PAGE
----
WHEN the Frankfurt motor show opens its doors to the public this weekend, visitors had better watch their step: they will encounter many new models getting their power by plugging into the wall. This is the year of the electric car, at least as far as European carmakers are concerned. They are ready to deliver a record number of hybrids, plug-ins and pure battery-electric vehicles (BEVs), covering just about every size and price range.
Europe’s brands have good reasons to go electric. Their home markets
boast some of the world’s highest petrol prices. The technology will also prove critical if carmakers are to meet the continent’s ever more stringent limits on CO2 emissions—a particularly tough challenge for premium manufacturers such as Mercedes-Benz, which is introducing a new plug-in version of its big S-Class saloon at the Frankfurt show.
At the other end of the spectrum, Volkswagen has its eye on emerging markets with the new e-Golf, a version of its ever-popular hatchback line, as well as the smaller e-Up! “The empire strikes back,” proclaimed Heinz-Jakob Neusser, as the two models rolled onto the stage at a launch event during the media-preview days in Frankfurt. Europe’s largest carmaker now says it wants to have 40 hybrids, plug-ins and BEVs in the showrooms of its dozen brands by 2018. This represents a big shift: at the beginning of the decade the firm’s senior executives were still dismissing battery technology.
Volkswagen isn’t the only brand that has had a change of heart. “All makers are going to come to the table because they just can’t do without electric propulsion,” Carlos Ghosn, boss of the Renault-Nissan alliance, said at a press conference in Frankfurt. The Japanese half of the partnership is now the biggest maker of BEVs with its Nissan Leaf. It also has plans to have at least four more electric models in showrooms by decade’s end, along with new plug-ins and conventional hybrids.
Mr Ghosn has been one of the leading proponents of battery technology, but he acknowledged that consumers have not embraced electric propulsion nearly as rapidly as anticipated. All told, battery-powered vehicles still account for less than 4% of America’s car market. In other important markets the numbers are even worse. Only in Japan have consumers made an electric car one of the top sellers: the Toyota Prius hybrid.
That could change as buyers are given more options to choose from. Equally important will be a better charging infrastructure, proponents point out. Motorists will then not have to wait until they get home to plug in. But the real motivator will be the pocketbook, according to Volkswagen’s Mr Neusser. “It’s always about energy costs,” he said. The company claims that the e-Golf and e-Up! each require just a little more than €3 worth of electricity for 100 kilometres of driving. Even with the most fuel-efficient conventional powertrains, travelling that distance would cost at least two to three times as much.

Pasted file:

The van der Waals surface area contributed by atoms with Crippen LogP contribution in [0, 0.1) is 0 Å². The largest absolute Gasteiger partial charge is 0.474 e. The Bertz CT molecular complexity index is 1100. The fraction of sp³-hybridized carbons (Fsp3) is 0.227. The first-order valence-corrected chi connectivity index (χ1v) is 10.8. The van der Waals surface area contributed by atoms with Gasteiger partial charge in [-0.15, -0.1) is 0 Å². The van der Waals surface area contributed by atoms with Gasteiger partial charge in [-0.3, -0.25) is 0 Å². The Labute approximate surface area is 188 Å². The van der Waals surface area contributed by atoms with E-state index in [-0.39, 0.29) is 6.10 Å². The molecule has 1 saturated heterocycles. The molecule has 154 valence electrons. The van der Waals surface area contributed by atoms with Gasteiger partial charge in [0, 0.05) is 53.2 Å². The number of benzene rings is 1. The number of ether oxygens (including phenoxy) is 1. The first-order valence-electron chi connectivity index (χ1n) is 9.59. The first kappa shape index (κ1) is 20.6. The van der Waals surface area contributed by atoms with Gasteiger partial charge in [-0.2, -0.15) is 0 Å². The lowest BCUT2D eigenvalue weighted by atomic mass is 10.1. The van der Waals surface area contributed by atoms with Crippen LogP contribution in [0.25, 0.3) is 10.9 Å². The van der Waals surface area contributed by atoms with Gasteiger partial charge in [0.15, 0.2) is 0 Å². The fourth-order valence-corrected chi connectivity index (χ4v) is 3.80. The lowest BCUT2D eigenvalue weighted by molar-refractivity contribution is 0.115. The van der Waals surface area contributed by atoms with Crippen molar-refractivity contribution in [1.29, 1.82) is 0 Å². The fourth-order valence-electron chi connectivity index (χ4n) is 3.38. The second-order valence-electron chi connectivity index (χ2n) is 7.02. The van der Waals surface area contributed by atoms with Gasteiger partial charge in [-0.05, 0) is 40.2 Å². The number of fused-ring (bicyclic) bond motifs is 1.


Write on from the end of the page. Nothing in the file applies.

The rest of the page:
Granted, there is the initial cost penalty when buying electric vehicles, as well as technical restrictions, such as limited range and long charging times (which is why even an optimist like Nissan’s Mr Ghosn doesn’t expect battery-based vehicles tp pick up more than a 10% market share over the coming decade). But there is a less tangible, emotional element, according to Andy Goss, currently boss of Jaguar/Land Rover (JLR) in America: many buyers of battery-powered vehicles simply want to do the right thing for the environment. Others want to wear a green halo.
That could help JLR sell cars with a new diesel-hybrid system. It is being shown in Frankfurt for the first time in a number of Range Rover models. The technology is said to reduce fuel consumption by about a quarter while maintaining the performance of a big V8, the carmaker claims.
JLR’s models are not the only ones being unveiled at the trade show that may do away with the trade-off between fuel economy and performance. BMW brought to Frankfurt the second of two new battery-powered models that will make up a new all-electric sub-brand. The i8 is a high-performance plug-in sports car, whereas the i3, revealed earlier this summer, is a small city car.
And then there is the Porsche 918, a plug-in hybrid supercar (pictured), which is also on display in Frankfurt. It costs $845,000, so buyers are likely to make the monthly payment up on fuel savings. But in this case, going green comes with the added benefit of having 718 horsepower under the hood—enough to charge from 0 to 60 in 3.1 seconds.
Published from The Economist